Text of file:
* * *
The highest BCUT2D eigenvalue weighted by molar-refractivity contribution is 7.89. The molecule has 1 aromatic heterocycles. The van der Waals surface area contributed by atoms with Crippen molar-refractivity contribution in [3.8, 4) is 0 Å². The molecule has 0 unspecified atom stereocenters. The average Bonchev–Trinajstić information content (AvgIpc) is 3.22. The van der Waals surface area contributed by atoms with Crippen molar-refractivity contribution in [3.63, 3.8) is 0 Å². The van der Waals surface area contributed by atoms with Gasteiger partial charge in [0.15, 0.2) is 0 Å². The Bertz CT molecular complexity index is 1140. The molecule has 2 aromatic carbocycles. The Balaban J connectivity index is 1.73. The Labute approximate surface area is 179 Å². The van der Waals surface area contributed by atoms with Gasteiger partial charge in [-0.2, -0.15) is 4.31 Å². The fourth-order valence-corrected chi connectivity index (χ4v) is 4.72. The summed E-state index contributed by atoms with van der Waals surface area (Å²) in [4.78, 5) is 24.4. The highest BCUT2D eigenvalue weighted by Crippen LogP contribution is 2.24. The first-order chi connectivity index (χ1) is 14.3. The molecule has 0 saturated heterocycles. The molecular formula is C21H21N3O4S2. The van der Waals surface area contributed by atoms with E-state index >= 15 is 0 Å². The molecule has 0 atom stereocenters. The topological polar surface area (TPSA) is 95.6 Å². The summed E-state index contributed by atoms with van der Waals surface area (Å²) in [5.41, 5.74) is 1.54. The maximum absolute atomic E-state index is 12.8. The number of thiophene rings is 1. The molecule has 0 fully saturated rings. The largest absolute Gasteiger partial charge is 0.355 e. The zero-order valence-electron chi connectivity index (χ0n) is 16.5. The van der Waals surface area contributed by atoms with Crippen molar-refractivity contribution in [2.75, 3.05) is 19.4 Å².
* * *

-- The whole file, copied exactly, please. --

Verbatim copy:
The highest BCUT2D eigenvalue weighted by molar-refractivity contribution is 7.89. The molecule has 1 aromatic heterocycles. The van der Waals surface area contributed by atoms with Crippen molar-refractivity contribution in [3.8, 4) is 0 Å². The molecule has 0 unspecified atom stereocenters. The average Bonchev–Trinajstić information content (AvgIpc) is 3.22. The van der Waals surface area contributed by atoms with Crippen molar-refractivity contribution in [3.63, 3.8) is 0 Å². The van der Waals surface area contributed by atoms with Gasteiger partial charge in [0.15, 0.2) is 0 Å². The Bertz CT molecular complexity index is 1140. The molecule has 2 aromatic carbocycles. The Balaban J connectivity index is 1.73. The Labute approximate surface area is 179 Å². The van der Waals surface area contributed by atoms with Gasteiger partial charge in [-0.2, -0.15) is 4.31 Å². The fourth-order valence-corrected chi connectivity index (χ4v) is 4.72. The summed E-state index contributed by atoms with van der Waals surface area (Å²) in [4.78, 5) is 24.4. The highest BCUT2D eigenvalue weighted by Crippen LogP contribution is 2.24. The first-order chi connectivity index (χ1) is 14.3. The molecule has 0 saturated heterocycles. The molecular formula is C21H21N3O4S2. The van der Waals surface area contributed by atoms with E-state index >= 15 is 0 Å². The molecule has 0 atom stereocenters. The topological polar surface area (TPSA) is 95.6 Å². The summed E-state index contributed by atoms with van der Waals surface area (Å²) in [5.41, 5.74) is 1.54. The maximum absolute atomic E-state index is 12.8. The number of thiophene rings is 1. The molecule has 0 fully saturated rings. The largest absolute Gasteiger partial charge is 0.355 e. The zero-order valence-electron chi connectivity index (χ0n) is 16.5. The van der Waals surface area contributed by atoms with Crippen molar-refractivity contribution in [2.75, 3.05) is 19.4 Å².